The OCEG Framework provides the needed structured approach, common language, and objective good practice model that assist organizations of all shapes and sizes in achieving these goals. The FrameworkÃ¯Â¾â€™s guidelines address the full lifecycle of planning, implementing, managing, evaluating and improving compliance and ethics programs that are integrated with governance and risk management. General guidance, applicable to any organization, is set forth in the Foundation of the OCEG Framework, which establishes a common vocabulary and structure for subject-matter specific Domains that, when taken together, establish a
Framework governing the entirety of corporate compliance. Each of more than a dozen Domains ultimately to be developed addresses the legal requirements, existing guidance and standards, and recommended practices for ensuring compliance and driving ethical conduct specific to the subject of the Domain.
HOW TO USE OCEG GUIDANCE
The Foundation and Employment Domain guidance can be used in many ways to:
Ã¯Â¾â€¢ Develop a new compliance program
Ã¯Â¾â€¢ Evaluate and perform gap analysis on an existing program
Ã¯Â¾â€¢ Create tools for managing policies, procedures and training
Ã¯Â¾â€¢ Create due diligence checklists for mergers and acquisitions
Ã¯Â¾â€¢ Benchmark against an external source and peers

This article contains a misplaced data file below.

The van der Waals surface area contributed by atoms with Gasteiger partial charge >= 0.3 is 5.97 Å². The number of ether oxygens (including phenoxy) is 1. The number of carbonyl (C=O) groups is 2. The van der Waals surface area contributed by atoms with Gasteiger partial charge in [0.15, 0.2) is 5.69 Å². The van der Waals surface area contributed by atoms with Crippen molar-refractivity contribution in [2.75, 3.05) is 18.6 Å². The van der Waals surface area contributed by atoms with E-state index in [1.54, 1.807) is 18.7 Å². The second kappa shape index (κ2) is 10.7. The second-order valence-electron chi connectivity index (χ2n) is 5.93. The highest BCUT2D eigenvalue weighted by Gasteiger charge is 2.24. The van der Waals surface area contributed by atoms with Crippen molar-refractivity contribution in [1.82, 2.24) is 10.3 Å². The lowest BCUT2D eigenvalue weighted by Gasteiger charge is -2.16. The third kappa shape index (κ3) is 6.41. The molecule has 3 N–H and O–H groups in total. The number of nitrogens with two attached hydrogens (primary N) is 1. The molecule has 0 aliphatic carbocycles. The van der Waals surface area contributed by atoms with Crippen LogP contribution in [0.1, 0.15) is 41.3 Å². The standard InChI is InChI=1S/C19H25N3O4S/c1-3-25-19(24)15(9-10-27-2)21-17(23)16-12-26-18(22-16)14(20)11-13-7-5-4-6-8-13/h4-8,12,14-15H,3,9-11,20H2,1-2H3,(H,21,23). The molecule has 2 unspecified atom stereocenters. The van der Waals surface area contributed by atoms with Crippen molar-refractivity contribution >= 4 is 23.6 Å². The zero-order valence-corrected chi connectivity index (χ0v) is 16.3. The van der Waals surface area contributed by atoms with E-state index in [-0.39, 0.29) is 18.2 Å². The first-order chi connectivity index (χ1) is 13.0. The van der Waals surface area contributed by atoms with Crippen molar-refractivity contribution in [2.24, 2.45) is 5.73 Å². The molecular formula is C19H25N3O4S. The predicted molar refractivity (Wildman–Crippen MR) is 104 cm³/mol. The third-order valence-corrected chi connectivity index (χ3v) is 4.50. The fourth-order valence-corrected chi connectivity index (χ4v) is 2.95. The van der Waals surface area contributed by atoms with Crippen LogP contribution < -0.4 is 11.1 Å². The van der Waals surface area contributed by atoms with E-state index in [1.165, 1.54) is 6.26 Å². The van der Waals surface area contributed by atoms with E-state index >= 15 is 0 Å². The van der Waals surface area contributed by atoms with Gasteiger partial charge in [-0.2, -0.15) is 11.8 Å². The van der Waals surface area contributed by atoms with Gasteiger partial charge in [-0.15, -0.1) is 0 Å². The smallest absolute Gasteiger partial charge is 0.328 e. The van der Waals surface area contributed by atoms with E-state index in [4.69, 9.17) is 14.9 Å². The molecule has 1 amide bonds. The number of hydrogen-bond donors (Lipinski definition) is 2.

Ã¯Â¾â€¢ More effectively and efficiently maintain knowledge and manage controls
What makes OCEG unique as it applies to employment and labor law compliance is that, for the first time, a vast number of specific practices are catalogued, numbered and listed using a language and coding system common to compliance efforts throughout the enterprise. A Chief Compliance Officer (CCO) or Chief Risk Officer (CRO) who knows nothing about detailed employment requirements can use the OCEG Framework and Employment Domain to communicate with HR and employment counsel. For example, OCEG documents all wage and hour legally required practices (Legal Requirements) in summary language that the CCO can understand. Further guidance is offered through Core and Additional Practices that HR can implement to ensure compliance beyond legal minimums. The in-house employment counsel can use OCEG checklists and other tools to confirm that systems are in place to address each Legal Requirement. Recommended Core Practices can also be monitored along with a determination of which, if any, Additional Practices are appropriate for the organization. Together, the CCO and the employment expert can determine how best to allocate funds between competing areas of compliance need, can compare the organizationÃ¯Â¾â€™s efforts to industry peers, and demonstrate ROI in a high-performing compliance program.
EMPLOYMENT EXPERTS ARE KEY PLAYERS
The cover story of the January 2005 issue of HR Magazine, Ã¯Â¾â€œWhy Wall Street Is Blind to the Value of HRÃ¯Â¾â€ reports that a growing portion of investors are refusing to fund Ã¯Â¾â€œany firmÃ¯Â¾â€”including those on Wall StreetÃ¯Â¾â€”that does not have demonstrable, high-quality HR practices.Ã¯Â¾â€ This is because the vast majority of compliance tasks within an organization deal with employees. Companies that ignore or minimize the role of HR and corporate employment counsel in the compliance system are making a huge mistake.